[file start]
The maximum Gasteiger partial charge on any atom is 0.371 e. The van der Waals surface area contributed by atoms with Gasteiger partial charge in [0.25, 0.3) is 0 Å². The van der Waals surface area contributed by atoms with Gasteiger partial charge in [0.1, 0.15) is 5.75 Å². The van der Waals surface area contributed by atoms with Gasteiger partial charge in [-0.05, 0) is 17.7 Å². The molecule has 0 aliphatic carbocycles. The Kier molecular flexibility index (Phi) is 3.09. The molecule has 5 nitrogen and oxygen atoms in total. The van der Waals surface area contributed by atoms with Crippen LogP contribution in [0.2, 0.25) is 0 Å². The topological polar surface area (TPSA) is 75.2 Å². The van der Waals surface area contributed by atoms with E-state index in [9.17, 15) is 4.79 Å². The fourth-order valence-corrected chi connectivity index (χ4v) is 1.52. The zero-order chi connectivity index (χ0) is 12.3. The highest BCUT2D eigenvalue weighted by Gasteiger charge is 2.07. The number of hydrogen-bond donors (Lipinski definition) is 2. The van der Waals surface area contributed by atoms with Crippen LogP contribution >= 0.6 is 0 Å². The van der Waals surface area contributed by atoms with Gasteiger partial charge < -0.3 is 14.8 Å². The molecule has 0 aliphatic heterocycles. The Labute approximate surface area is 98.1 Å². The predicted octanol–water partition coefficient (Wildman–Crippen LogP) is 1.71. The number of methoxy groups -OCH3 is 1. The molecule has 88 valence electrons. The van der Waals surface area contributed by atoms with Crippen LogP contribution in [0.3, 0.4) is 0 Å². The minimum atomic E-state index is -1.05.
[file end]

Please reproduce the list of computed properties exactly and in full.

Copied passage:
The maximum Gasteiger partial charge on any atom is 0.371 e. The van der Waals surface area contributed by atoms with Gasteiger partial charge in [0.25, 0.3) is 0 Å². The van der Waals surface area contributed by atoms with Gasteiger partial charge in [0.1, 0.15) is 5.75 Å². The van der Waals surface area contributed by atoms with Gasteiger partial charge in [-0.05, 0) is 17.7 Å². The molecule has 0 aliphatic carbocycles. The Kier molecular flexibility index (Phi) is 3.09. The molecule has 5 nitrogen and oxygen atoms in total. The van der Waals surface area contributed by atoms with Crippen LogP contribution in [0.2, 0.25) is 0 Å². The topological polar surface area (TPSA) is 75.2 Å². The van der Waals surface area contributed by atoms with E-state index in [9.17, 15) is 4.79 Å². The fourth-order valence-corrected chi connectivity index (χ4v) is 1.52. The zero-order chi connectivity index (χ0) is 12.3. The highest BCUT2D eigenvalue weighted by Gasteiger charge is 2.07. The number of hydrogen-bond donors (Lipinski definition) is 2. The van der Waals surface area contributed by atoms with Crippen LogP contribution >= 0.6 is 0 Å². The van der Waals surface area contributed by atoms with Gasteiger partial charge < -0.3 is 14.8 Å². The molecule has 0 aliphatic heterocycles. The Labute approximate surface area is 98.1 Å². The predicted octanol–water partition coefficient (Wildman–Crippen LogP) is 1.71. The number of methoxy groups -OCH3 is 1. The molecule has 88 valence electrons. The van der Waals surface area contributed by atoms with Crippen LogP contribution in [0.3, 0.4) is 0 Å². The minimum atomic E-state index is -1.05.